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Locating Water Meters and Leaks
How to Locate and Read Your Water Meter

Every home and business has a water meter to measure the amount of water used by a property which is used to calculate a monthly utility bill. Meters can be located in various locations throughout a home or business, but generally will be located in the laundry room or furnace areas.

Typical Meters and Location
The City generally uses two types of meters in a home. The AccuStream meter has a gray top with a black body and green base. The iPerl meter has a predominately gray box with a green and black base. Both types of meters have a tan box connected by wire that will be attached to a pipe or wall in fairly close proximity.    

 AccuStream meter installed on a wall
AccuStream meter
iPerl meter installed on wall
iPerl meter

How to Read Your Meter
Both types of meters can easily be read by a consumer. Each has a cover that will flip open to show a digital display. The images below show both types of meters with their covers open showing the digital display.

AccuStream display panel
AccuStream display
iPerl display panel
iPerl display

The City bills in 1,000 gallon increments, but the meters register usage down to 1/100 of a gallon. The monthly utility bill will only display usage in 1,000 gallon increments. A meter reading of 0,002,456.92 will be shown on the monthly bill as 2 units for 2,000 gallons used. The following month, the previously billed reading will be compared to a current reading to register usage for the month. A meter will not increment unless water is passing through it.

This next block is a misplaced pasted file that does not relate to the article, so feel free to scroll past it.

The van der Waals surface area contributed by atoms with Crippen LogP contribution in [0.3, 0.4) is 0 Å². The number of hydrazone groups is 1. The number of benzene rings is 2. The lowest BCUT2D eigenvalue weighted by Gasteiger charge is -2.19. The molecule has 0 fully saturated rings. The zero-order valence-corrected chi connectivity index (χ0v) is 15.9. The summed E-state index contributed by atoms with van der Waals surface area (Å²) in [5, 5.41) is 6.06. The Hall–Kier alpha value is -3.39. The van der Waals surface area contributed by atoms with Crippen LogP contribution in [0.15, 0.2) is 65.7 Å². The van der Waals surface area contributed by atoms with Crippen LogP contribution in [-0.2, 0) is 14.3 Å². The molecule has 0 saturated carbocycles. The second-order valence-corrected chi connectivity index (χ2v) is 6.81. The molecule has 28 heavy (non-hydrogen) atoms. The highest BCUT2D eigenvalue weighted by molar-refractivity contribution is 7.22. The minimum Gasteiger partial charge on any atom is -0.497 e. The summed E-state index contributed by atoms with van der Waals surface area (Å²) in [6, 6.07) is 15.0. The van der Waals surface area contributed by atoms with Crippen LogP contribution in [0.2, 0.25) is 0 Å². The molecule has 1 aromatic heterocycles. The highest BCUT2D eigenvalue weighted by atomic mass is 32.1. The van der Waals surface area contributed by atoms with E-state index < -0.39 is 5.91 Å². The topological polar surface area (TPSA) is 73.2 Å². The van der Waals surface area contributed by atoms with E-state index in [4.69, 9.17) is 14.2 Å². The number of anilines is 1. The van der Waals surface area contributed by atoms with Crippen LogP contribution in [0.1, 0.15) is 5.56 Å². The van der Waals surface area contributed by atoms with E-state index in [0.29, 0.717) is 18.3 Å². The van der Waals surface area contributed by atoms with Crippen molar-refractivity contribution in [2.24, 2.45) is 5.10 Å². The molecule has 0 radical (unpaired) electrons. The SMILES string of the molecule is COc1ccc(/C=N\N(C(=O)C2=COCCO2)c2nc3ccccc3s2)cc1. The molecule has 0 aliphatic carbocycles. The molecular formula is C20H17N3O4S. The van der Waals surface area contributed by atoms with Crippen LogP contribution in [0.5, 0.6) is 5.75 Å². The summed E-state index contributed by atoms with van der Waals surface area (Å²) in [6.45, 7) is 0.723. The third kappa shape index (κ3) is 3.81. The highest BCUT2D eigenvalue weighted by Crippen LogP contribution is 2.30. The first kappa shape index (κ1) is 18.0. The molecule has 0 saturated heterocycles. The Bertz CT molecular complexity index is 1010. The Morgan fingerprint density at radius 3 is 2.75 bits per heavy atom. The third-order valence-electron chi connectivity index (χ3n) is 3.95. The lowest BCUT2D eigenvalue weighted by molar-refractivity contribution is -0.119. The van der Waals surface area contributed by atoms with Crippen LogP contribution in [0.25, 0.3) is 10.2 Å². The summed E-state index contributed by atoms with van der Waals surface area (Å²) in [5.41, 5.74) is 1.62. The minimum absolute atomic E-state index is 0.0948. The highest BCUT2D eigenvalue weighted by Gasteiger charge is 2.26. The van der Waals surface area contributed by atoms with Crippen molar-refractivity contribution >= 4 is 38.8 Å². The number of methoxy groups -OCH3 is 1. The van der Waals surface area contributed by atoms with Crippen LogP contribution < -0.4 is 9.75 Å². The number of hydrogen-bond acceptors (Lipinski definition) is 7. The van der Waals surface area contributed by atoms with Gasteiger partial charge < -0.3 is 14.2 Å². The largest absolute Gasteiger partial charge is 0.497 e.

How to Locate A Leak

If the digital display is incrementing up and no one in the home is running water there is a leak in the plumbing. Since the digital display records down to 1/1,000 of a gallon even the smallest leaks can be detected. If you notice a leak, get it fixed to conserve water and avoid increases in water bills. Leaks can occur in many difference places and generally the significant leaks are not easily visible. The most commons leaks are with toilets and water softeners. Some toilet models have a rubber flapper in the tank that opens when flushed. As the rubber flapper ages it may crack or no longer seat correctly. This allows water to seep into the bowl and down the drain. As the water level drains down in the tank the toilet automatically refills. Thousands of gallons of water can be lost each month from a leaky toilet.

Water Leak

Another area for a significant leak is a water softener. Softeners need to be set correctly and will “regenerate” on regular basis as needed. Please refer to an owner’s manual for proper settings to ensure it is functioning correctly. All water softeners will have a drain hose going to a nearby drain as shown by the diagram below. Water will typically only flow down the drain when the softener is regenerating. If the drain hose has water constantly running it is malfunctioning and needs repair. There is a potential of a very substantial amount of water that would be leaking down the drain if the softener is not working properly.
Water Softener Leak

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